Willard Suitcase #19, Dmytre
I happen to know more about Dmytre than most of the other suitcase owners as he was one of the featured folks in the original exhibition at the New York State Museum. This photo shows him at the institution with one of his paintings. He was quite an artist. In the early 1950s he was committed to Syracuse Psychopathic Hospital and in 1953 was sent to Willard. He was there until 1977 and was discharged to a county home. Dmytre died in 2000. Many of his paintings hung on office walls at Willard until it closed in the 1990s.
I like the looks of this case.
It has a solid feel to it even though it is a bit beat up.
As usual, I have had to obscure the last part of his surname, but you can see by the tags that he arrived at Willard in May of 1953. I’m not sure why there are two dates on the tags.
It was an interesting case to photograph, as the contents seemed so personal.
Dmytre was from Ukraine and spoke English with a heavy accent, which made his life difficult at times.
If you look closely you will note that the flower piece in the case is the same one that the woman in the photograph is holding.
I have always had a thing for small lapel pins, and this little Red Cross one is beautiful.
The above photo should be familiar to my Kickstarter backers as it was one of the reward options.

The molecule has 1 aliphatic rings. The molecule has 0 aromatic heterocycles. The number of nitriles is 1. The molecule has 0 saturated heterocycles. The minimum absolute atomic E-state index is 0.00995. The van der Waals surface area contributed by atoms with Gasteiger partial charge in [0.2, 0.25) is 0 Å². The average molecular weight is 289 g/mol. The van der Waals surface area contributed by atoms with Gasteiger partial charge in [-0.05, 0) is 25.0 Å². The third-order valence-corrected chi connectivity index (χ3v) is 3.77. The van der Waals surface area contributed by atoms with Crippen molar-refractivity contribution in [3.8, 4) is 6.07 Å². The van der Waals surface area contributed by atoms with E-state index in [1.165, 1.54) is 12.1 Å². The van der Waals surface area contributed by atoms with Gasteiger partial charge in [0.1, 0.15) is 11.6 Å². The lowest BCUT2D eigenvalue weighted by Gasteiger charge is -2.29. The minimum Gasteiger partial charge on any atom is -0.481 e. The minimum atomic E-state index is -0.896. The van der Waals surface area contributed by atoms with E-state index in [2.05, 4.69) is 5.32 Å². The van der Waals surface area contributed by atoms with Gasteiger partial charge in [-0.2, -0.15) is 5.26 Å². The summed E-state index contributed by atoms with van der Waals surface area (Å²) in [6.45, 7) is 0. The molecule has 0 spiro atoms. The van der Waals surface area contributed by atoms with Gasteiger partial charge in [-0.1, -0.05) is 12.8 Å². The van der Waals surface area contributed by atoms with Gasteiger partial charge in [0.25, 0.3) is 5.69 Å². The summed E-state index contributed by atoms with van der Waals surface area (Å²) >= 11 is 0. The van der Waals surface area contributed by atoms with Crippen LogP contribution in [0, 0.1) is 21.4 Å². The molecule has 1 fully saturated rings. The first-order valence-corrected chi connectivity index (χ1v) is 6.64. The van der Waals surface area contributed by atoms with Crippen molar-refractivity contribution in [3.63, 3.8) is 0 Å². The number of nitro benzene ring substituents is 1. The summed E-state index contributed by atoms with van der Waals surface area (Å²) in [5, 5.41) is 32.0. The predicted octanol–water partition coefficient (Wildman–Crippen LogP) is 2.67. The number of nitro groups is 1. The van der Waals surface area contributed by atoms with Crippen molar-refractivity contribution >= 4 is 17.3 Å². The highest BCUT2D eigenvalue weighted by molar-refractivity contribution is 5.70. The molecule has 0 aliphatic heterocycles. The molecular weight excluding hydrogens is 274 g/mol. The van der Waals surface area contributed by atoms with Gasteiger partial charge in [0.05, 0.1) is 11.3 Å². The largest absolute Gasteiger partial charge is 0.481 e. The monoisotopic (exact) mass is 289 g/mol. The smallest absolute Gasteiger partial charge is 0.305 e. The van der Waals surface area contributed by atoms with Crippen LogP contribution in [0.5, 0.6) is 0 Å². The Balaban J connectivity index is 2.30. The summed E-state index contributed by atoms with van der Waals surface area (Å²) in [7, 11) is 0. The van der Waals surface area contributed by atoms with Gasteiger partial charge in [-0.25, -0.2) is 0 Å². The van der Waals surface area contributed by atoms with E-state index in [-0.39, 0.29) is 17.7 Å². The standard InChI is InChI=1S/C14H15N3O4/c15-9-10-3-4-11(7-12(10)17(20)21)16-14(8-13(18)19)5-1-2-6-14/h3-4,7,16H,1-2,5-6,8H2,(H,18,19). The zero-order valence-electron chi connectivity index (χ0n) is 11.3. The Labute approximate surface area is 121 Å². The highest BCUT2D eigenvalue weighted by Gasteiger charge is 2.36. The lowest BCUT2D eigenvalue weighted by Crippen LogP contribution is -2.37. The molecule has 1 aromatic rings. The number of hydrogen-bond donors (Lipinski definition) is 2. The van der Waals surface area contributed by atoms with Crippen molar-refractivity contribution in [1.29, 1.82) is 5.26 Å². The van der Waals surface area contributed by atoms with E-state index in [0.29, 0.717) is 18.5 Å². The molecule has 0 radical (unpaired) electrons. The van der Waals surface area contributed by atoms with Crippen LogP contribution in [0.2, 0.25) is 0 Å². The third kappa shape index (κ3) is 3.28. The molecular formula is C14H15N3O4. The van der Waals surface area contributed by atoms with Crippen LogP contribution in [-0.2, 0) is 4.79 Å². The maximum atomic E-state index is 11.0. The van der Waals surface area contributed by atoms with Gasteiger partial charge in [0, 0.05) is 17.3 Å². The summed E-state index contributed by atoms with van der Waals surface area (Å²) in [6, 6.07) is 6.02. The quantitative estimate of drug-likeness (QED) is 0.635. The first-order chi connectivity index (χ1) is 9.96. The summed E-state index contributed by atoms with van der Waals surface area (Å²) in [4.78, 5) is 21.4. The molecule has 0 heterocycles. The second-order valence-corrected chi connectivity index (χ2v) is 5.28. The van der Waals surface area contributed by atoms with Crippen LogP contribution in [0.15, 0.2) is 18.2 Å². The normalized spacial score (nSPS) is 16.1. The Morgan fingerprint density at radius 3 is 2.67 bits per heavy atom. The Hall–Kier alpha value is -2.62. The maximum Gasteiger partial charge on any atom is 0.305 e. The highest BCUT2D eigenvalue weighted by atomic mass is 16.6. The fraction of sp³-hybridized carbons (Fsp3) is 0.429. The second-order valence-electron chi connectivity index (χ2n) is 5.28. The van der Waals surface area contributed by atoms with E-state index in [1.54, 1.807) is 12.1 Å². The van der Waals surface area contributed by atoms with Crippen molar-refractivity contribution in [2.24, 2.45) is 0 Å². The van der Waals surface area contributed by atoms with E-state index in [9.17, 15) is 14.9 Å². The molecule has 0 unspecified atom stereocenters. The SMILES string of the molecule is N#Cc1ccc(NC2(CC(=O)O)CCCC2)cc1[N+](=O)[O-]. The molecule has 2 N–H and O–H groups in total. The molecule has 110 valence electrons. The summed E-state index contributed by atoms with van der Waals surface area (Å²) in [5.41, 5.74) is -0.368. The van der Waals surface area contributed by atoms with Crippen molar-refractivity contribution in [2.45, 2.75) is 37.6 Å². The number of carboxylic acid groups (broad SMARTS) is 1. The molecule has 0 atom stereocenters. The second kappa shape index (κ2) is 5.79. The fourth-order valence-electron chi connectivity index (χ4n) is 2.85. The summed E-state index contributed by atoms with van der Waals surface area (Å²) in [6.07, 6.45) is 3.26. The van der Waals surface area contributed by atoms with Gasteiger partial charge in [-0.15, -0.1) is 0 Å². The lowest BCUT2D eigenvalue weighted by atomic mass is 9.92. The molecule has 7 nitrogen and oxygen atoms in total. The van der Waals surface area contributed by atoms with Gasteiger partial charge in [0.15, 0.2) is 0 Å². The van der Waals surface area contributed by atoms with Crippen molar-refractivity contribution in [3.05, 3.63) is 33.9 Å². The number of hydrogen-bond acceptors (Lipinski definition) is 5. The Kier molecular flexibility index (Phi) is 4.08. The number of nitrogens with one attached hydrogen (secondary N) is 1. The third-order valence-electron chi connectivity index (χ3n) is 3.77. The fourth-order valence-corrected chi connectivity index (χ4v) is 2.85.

The Washington, DC thermometer is touching as Dmytre’s problems started in that city when on a visit there in 1952 he claimed to be married to Margaret Truman and was detained by the Secret Service.
This postcard is amazing. Somewhere I made a note as to what it said on the back, but I’ll need to dig up that information.
Here’s another of the many small wooden dogs that are in the collection. I wonder if he carved it.
There were a lot of hand-written notebooks and science related texts in the case. He was clearly a very bright and creative fellow.
And one large manilla envelope contained these cutouts which look to be plans for building models and other small craft objects.
And lastly, here are some personal correspondences and a brochure on Social Security.
I hadn’t planned on doing a post just now, but I wanted to mention that this case is on it way to Baltimore to the American Visionary Art Museum for some sort of exhibit. I went to their website, but was not able to figure out when it will be featured. Anyone in the mid-Atlantic who is interested in seeing one of the actual cases and its contents should check with them.
Thanks for all your interest and continued support. I also wanted to mention that Peg Ross, who has helped me so much on this project came over to my studio today to help out with editing the photos for the Exploratorium exhibit. I really appreciate all her insight and encouragement.